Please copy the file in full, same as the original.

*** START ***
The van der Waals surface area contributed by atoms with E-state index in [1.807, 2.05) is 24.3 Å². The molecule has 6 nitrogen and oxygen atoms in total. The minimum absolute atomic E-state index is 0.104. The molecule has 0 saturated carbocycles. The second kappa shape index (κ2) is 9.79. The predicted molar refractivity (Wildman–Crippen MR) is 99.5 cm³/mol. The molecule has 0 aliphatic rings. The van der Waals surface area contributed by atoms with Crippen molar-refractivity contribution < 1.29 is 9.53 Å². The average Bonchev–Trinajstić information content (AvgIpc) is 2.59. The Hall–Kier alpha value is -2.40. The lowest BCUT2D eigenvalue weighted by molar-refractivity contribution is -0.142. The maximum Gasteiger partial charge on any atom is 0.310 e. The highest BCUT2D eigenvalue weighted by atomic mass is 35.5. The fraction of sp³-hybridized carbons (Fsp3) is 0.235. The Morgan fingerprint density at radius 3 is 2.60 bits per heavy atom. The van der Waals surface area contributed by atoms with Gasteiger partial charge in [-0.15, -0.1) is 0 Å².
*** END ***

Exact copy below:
The van der Waals surface area contributed by atoms with E-state index in [1.807, 2.05) is 24.3 Å². The molecule has 6 nitrogen and oxygen atoms in total. The minimum absolute atomic E-state index is 0.104. The molecule has 0 saturated carbocycles. The second kappa shape index (κ2) is 9.79. The predicted molar refractivity (Wildman–Crippen MR) is 99.5 cm³/mol. The molecule has 0 aliphatic rings. The van der Waals surface area contributed by atoms with Crippen molar-refractivity contribution < 1.29 is 9.53 Å². The average Bonchev–Trinajstić information content (AvgIpc) is 2.59. The Hall–Kier alpha value is -2.40. The lowest BCUT2D eigenvalue weighted by molar-refractivity contribution is -0.142. The maximum Gasteiger partial charge on any atom is 0.310 e. The highest BCUT2D eigenvalue weighted by atomic mass is 35.5. The fraction of sp³-hybridized carbons (Fsp3) is 0.235. The Morgan fingerprint density at radius 3 is 2.60 bits per heavy atom. The van der Waals surface area contributed by atoms with Gasteiger partial charge in [-0.15, -0.1) is 0 Å².